Legal Alert

Colorado Supreme Court Holds That Insurrection Clause Bars Trump From Primary Ballot

by Edward D. Rogers, Burt M. Rublin, Paul Keller Ort, and Edmund Nyarko
December 20, 2023

In a groundbreaking 4-3 decision headed by a 133-page majority opinion, the Colorado Supreme Court held yesterday that the Section Three of the Fourteenth Amendment (the Insurrection Clause) prohibits former President Donald J. Trump from seeking the office again. The ruling, issued in a state Election Code action filed by Republican and unaffiliated voters, bars the Colorado Secretary of State from placing President Trump’s name on the Republican presidential primary ballot. Recognizing that the opinion required “travel in uncharted territory,” the court stayed its order until January 4, 2024, to allow for review by the U.S. Supreme Court. The decision signals that, as in 2020, the judicial branch will once again be deeply enmeshed in the process for electing the President.

Although the majority readily acknowledged the unprecedented nature of the legal issues confronting it, its opinion will present challenges to the U.S. Supreme Court on review because it engaged in painstaking analysis of the facts and the law, an exhaustive review of historical sources, and employed well-accepted methods of constitutional and statutory interpretation. With respect to the Insurrection Clause, the majority primarily employed a textualist approach based on the Insurrection Clause itself as well as other provisions of the Constitution. For example, the majority adopted the ordinary and normal usage of the term “office” to conclude that the President was an officer of the United States (and that the office of the President was an “office . . . under the United States”) within the scope of the Insurrection Clause. The majority bolstered its analysis with the history surrounding the enactment of the Fourteenth Amendment, which included the goal of “disqualify[ing] oath-breaking insurrectionists from holding the office of the President.” As such, the majority opinion cannot easily be dismissed as results-oriented or the product of political partisanship.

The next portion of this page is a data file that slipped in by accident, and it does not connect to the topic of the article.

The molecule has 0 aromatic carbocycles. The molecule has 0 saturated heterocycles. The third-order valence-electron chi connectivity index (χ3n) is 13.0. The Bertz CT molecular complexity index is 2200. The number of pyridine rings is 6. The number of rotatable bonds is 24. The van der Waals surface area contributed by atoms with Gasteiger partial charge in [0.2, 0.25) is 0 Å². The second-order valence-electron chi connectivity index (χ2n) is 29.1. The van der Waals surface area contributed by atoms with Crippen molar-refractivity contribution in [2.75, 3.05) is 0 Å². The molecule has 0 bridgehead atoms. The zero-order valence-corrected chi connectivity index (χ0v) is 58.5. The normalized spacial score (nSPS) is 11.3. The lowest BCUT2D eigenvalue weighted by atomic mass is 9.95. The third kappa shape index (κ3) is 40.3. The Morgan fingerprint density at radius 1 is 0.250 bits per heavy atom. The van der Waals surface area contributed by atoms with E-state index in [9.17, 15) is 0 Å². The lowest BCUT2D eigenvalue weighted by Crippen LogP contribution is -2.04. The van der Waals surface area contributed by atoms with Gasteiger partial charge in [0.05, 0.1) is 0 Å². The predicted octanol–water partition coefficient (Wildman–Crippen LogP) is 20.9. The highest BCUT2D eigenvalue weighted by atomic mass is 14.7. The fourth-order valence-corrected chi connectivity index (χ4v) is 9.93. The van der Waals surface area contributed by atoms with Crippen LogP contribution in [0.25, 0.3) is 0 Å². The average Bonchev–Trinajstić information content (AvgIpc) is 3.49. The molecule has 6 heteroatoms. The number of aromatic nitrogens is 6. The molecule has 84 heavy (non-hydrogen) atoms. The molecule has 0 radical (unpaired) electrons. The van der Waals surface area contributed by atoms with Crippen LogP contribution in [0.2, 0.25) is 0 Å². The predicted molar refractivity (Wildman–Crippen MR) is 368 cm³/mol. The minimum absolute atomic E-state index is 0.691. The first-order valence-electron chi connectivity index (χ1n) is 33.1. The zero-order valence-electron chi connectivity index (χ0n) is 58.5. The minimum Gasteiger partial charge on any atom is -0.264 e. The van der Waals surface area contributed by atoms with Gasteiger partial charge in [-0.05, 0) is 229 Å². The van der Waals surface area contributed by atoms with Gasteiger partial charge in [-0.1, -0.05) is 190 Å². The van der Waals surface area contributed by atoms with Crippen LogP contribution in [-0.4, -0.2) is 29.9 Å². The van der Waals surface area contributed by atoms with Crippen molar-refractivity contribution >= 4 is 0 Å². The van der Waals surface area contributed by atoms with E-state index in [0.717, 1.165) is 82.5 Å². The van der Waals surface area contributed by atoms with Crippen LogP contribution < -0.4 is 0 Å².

All three dissenting justices wrote opinions. Two of the three focused entirely on the Colorado Election Code as opposed to federal constitutional considerations. The essence of the third dissent is that the Fourteenth Amendment affirmed the federal government’s supremacy over state governments following the Civil War, and therefore a state court cannot disqualify a presidential candidate without enabling legislation from Congress.

Yesterday’s decision could have diverse and far-reaching implications for the 2024 election. At present, similar challenges are pending in several battleground states, and additional cases could still be brought ahead of the primary season. The Colorado decision gives the U.S. Supreme Court an opportunity to interpret the Insurrection Clause in a way that would dictate the result in these pending and forthcoming cases. In this respect, the Colorado decision differs from most 2020 election lawsuits, which retrospectively challenged the outcome in various states and thus were ultimately dismissed on procedural grounds such as standing and mootness. Given the likelihood that the U.S. Supreme Court will take the case, its prospective nature will almost certainly require the Court to tackle the scope of the Insurrection Clause.

What is common to the 2020 election law challenges and yesterday’s decision is they highlight the tension within the federal Constitution between state and federal authority over elections. As demonstrated by the opinions in this case, the Constitution at times explicitly delegates power over elections to the states, but that power itself is limited by overriding provisions such as the Fourteenth Amendment.

Whatever the ultimate outcome, yesterday’s decision provides powerful proof that, like its immediate predecessor, the 2024 election will entail a historic level of judicial involvement and will undoubtedly require the courts to draw new lines between federal and state control over elections.

Ballard Spahr has an active election law practice. Burt M. Rublin and Matthew A. Morr served as counsel for Amici Curiae in the Colorado case, and Ballard represented clients, including local government, in many of cases arising out of the 2020 Election. For more information, contact Edward D. Rogers or Burt M. Rublin.

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